Cytometry Part A Special Sections on Imaging Cytometry

by | Oct 4, 2017

Two new, Special Sections dedicated to imaging technologies.

Cytometry Part A, the Official Journal of the International Society for Advancement of Cytometry, has broad Aims and Scope, covering different disciplines in Flow Cytometry, Imaging Cytometry, Mass Cytometry, Cytometry Software Development, and many others.

The latest two Special Sections are dedicated to imaging technologies:

Development and fabrication of nanomaterials for biomedical applications have been booming for the past two decades. In their Guest Editorial, Dror Fixler, James Leary and Xunbin Wei write, “The use of nanostructures and NPs for biological imaging applications is currently undergoing a revolution with the incorporation of new kinds of microscopic techniques that allow the visualization of tissues, cells, proteins, and macromolecular structures at all levels of resolution, functional states, chemical composition and dynamic analysis by using photonic studies of nanoscale interactions in biology and medicine.”

This Special Section includes 3 invited papers describing: (a) labeling nanoparticles and its effect on their cellular uptake; (b) selective laser-induced inactivation of the enzyme-nanoparticle conjugates, and (c) heterogenic response of prokaryotes toward silver nanoparticles.

The following Special Section has a particular importance. The two Guest Editors, ISAC SRL Emerging Leader Andrew Filby from Newcastle University, UK, and ISAC Marylou Ingram Scholar Jessica Houston from the University of New Mexico, USA are, respectively, the present and past participants of the Cytometry Part A – ISAC Mentorship Program aimed to develop the next generation of Cytometry Part A Associate Editors and members of the Editorial Board. Jessica Houston is now an Associate Editor of the Journal, following her successful performance as James Jett’s mentee.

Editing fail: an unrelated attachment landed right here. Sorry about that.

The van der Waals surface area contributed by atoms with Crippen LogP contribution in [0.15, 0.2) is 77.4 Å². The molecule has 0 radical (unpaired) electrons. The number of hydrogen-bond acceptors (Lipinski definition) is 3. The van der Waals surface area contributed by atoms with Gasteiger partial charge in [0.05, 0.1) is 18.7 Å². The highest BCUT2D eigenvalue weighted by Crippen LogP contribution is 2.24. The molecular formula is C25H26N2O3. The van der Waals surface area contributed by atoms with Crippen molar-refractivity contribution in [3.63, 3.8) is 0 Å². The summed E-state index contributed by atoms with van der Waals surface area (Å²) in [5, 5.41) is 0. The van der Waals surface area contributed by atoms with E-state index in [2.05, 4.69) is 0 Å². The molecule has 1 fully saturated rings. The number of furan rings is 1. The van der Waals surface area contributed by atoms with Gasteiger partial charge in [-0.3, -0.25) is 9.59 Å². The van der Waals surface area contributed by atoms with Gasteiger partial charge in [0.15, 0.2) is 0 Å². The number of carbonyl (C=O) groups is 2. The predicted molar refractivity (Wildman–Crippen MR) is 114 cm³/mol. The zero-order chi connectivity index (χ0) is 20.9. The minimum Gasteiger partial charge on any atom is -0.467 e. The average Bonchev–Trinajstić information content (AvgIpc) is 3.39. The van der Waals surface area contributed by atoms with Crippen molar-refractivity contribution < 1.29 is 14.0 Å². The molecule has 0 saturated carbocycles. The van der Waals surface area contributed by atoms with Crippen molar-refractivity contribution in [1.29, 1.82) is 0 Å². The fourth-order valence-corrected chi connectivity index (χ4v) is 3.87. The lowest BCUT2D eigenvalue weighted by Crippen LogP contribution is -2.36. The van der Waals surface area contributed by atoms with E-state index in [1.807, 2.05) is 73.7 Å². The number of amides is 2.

In this Special Section Editorial, Guest Editors Andrew Filby and Jessica Houston highlight 5 original contributions that emphasize the importance of image-based feature extraction and subsequent classification of cells or cell clusters into categories that lead to information important to clinical decision-making.

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